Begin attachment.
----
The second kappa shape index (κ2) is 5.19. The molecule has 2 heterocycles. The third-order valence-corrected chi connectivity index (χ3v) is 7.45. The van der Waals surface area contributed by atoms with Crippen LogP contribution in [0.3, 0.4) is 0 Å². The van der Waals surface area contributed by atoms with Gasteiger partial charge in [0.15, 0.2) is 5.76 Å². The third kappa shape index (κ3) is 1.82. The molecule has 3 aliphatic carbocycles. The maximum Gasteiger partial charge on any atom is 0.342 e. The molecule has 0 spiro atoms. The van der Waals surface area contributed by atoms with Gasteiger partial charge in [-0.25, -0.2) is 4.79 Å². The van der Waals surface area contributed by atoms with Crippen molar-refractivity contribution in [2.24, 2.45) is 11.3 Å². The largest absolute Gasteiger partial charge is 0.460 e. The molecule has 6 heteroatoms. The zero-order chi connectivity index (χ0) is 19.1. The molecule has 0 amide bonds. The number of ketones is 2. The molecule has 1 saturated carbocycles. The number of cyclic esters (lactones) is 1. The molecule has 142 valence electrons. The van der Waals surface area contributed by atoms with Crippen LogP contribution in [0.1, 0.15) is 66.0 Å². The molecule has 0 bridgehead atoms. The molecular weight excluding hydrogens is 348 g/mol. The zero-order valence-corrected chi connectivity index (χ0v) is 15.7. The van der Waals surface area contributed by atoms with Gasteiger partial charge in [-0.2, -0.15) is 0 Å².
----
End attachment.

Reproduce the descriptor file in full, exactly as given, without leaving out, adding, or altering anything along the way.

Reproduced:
The second kappa shape index (κ2) is 5.19. The molecule has 2 heterocycles. The third-order valence-corrected chi connectivity index (χ3v) is 7.45. The van der Waals surface area contributed by atoms with Crippen LogP contribution in [0.3, 0.4) is 0 Å². The van der Waals surface area contributed by atoms with Gasteiger partial charge in [0.15, 0.2) is 5.76 Å². The third kappa shape index (κ3) is 1.82. The molecule has 3 aliphatic carbocycles. The maximum Gasteiger partial charge on any atom is 0.342 e. The molecule has 0 spiro atoms. The van der Waals surface area contributed by atoms with Gasteiger partial charge in [-0.25, -0.2) is 4.79 Å². The van der Waals surface area contributed by atoms with Crippen molar-refractivity contribution in [2.24, 2.45) is 11.3 Å². The largest absolute Gasteiger partial charge is 0.460 e. The molecule has 6 heteroatoms. The zero-order chi connectivity index (χ0) is 19.1. The molecule has 0 amide bonds. The number of ketones is 2. The molecule has 1 saturated carbocycles. The number of cyclic esters (lactones) is 1. The molecule has 142 valence electrons. The van der Waals surface area contributed by atoms with Crippen LogP contribution in [0.1, 0.15) is 66.0 Å². The molecule has 0 bridgehead atoms. The molecular weight excluding hydrogens is 348 g/mol. The zero-order valence-corrected chi connectivity index (χ0v) is 15.7. The van der Waals surface area contributed by atoms with Gasteiger partial charge in [-0.2, -0.15) is 0 Å².